Maasai women bring light to villages

When night falls in the rural village of Kajiado in Kenya, the Maasai people, an ethnic group of semi-nomadic shepherds who live in this region, are forced to stop all activities and prepare for the darkness of the evening and night. To prevent their livestock becoming prey to hyenas and big cats, the shepherds light fires, which consume the shrubs, pollute the surrounding area and put the villages in risk of fires.

Gaining access to electricity can significantly change the life for the Maasai people. It gives them an alternative to lighting a fire to protect their livestock every evening, it gives them the ability to turn on a light and allowing their children to study after dark, it allows them to recharge electronic devices and to store energy for unexpected events during the night.

The initiative of Green Energy Africa, a local social cooperative, is helping entire villages to diffuse light and small electrical equipment powered by solar panels. The project, called Women and Entrepreneurship in Renewable Energy Project (WEREP) aims to convert all the villages of the county of Kajiado to use of solar energy.

To do so, more than 200 Maasai women are travelling from village to village on their donkeys, selling and installing Green Energy Africa solar panels, rechargeable batteries and portable kits for lighting. This project is proving to be a true revolution for both the inhabitants of these small towns as they have never before had access to electricity and for the Maasai women as they have seized their own small business activity.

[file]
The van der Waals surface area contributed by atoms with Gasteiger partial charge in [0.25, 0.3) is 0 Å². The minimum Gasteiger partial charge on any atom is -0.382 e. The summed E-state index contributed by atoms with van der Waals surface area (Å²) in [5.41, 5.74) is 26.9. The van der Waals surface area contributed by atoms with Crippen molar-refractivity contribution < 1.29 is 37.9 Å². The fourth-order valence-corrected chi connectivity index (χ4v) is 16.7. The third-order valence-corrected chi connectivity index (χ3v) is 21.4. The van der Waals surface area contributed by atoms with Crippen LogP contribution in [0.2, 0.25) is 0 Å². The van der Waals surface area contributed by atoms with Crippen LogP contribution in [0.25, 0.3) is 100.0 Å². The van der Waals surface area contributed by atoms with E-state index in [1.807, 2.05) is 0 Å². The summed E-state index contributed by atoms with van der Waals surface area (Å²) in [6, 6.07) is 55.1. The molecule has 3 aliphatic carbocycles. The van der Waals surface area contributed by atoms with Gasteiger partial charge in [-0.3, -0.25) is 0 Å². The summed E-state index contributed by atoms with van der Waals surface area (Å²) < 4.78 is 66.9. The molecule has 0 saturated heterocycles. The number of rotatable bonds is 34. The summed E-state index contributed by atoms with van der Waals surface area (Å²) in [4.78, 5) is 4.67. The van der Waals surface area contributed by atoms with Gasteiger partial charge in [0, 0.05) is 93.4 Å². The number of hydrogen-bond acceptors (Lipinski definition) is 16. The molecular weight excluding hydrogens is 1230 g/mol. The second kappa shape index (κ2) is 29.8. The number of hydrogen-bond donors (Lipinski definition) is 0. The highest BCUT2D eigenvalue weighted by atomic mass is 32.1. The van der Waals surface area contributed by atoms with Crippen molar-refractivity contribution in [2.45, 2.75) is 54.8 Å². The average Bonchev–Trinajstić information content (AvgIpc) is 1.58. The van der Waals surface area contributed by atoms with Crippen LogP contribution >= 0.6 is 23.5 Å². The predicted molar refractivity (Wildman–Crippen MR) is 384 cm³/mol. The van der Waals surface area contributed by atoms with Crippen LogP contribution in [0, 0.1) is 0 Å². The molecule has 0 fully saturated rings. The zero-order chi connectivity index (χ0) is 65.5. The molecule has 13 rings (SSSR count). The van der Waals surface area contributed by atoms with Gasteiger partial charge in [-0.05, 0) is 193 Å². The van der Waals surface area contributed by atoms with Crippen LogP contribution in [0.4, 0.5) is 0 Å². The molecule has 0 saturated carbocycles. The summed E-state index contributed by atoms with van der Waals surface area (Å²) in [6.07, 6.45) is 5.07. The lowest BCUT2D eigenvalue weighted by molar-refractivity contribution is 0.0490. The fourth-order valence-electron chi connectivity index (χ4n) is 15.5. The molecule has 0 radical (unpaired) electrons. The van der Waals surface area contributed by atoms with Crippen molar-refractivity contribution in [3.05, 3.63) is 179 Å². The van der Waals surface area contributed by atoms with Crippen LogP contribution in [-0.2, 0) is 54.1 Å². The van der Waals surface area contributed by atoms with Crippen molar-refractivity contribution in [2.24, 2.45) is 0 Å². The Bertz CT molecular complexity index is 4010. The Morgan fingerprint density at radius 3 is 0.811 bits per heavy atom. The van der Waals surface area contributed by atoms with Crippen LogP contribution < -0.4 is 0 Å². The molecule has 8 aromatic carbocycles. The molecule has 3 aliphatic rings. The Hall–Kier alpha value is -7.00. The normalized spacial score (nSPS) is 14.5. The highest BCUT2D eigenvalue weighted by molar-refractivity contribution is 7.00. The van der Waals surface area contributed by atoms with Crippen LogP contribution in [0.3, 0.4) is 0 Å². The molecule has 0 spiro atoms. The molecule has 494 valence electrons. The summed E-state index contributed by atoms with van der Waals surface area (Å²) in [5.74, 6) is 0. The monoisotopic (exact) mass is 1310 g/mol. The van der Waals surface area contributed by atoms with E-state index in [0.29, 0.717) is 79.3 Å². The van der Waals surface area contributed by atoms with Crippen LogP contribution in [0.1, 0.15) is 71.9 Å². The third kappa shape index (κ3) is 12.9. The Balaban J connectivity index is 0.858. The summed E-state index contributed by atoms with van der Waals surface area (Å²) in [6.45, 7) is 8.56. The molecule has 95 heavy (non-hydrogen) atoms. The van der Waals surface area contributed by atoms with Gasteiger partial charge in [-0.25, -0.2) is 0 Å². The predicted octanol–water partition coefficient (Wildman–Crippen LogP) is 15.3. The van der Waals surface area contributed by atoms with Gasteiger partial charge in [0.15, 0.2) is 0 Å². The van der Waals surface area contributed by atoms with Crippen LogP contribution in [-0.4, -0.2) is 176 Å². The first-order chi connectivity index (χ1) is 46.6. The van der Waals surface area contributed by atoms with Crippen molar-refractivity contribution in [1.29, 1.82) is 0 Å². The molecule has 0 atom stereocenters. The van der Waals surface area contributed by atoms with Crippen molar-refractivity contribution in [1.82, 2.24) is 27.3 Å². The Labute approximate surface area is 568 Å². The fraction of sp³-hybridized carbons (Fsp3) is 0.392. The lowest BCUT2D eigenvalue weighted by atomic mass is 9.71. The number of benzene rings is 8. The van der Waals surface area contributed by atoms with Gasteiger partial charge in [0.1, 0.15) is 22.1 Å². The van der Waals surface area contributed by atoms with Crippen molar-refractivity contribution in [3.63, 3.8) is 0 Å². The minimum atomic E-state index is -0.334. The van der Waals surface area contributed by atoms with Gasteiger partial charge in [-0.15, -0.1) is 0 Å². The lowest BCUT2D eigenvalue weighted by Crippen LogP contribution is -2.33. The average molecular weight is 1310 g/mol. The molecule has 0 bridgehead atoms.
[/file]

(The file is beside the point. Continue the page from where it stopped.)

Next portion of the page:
"For us, the impact of solar technology is unprecedented," says Jackline Naiputa, who heads the Osopuko-Edonyinap, one of five women's groups that provide energy access in the area. "My son used to spend his nights watching over the goats because they were killed by wild animals, but now the electric light frightens the hyenas and there is no need to worry about losing our animals at night."

"The project started in 2014 and has already lit up more than 2000 homes in this area" says the founder of Green Energy Solar, "Here, our traditions do not allow women to own property, but now they have the chance to own solar technology, and it is a great step forward!"